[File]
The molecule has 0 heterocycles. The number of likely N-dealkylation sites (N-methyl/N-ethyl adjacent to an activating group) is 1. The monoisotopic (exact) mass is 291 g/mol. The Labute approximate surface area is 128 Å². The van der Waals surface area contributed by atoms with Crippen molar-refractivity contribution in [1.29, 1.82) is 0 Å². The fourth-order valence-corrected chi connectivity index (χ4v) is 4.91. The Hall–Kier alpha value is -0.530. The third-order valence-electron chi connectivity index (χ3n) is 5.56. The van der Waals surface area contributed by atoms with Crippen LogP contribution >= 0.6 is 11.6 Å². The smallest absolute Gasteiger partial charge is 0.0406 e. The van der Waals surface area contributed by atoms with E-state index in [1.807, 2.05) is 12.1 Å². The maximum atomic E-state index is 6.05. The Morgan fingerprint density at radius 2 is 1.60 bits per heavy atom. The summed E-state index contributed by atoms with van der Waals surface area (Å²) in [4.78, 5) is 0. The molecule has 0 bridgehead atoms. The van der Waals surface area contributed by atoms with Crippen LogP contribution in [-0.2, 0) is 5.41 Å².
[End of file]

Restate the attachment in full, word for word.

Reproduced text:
The molecule has 0 heterocycles. The number of likely N-dealkylation sites (N-methyl/N-ethyl adjacent to an activating group) is 1. The monoisotopic (exact) mass is 291 g/mol. The Labute approximate surface area is 128 Å². The van der Waals surface area contributed by atoms with Crippen molar-refractivity contribution in [1.29, 1.82) is 0 Å². The fourth-order valence-corrected chi connectivity index (χ4v) is 4.91. The Hall–Kier alpha value is -0.530. The third-order valence-electron chi connectivity index (χ3n) is 5.56. The van der Waals surface area contributed by atoms with Crippen LogP contribution >= 0.6 is 11.6 Å². The smallest absolute Gasteiger partial charge is 0.0406 e. The van der Waals surface area contributed by atoms with E-state index in [1.807, 2.05) is 12.1 Å². The maximum atomic E-state index is 6.05. The Morgan fingerprint density at radius 2 is 1.60 bits per heavy atom. The summed E-state index contributed by atoms with van der Waals surface area (Å²) in [4.78, 5) is 0. The molecule has 0 bridgehead atoms. The van der Waals surface area contributed by atoms with Crippen LogP contribution in [-0.2, 0) is 5.41 Å².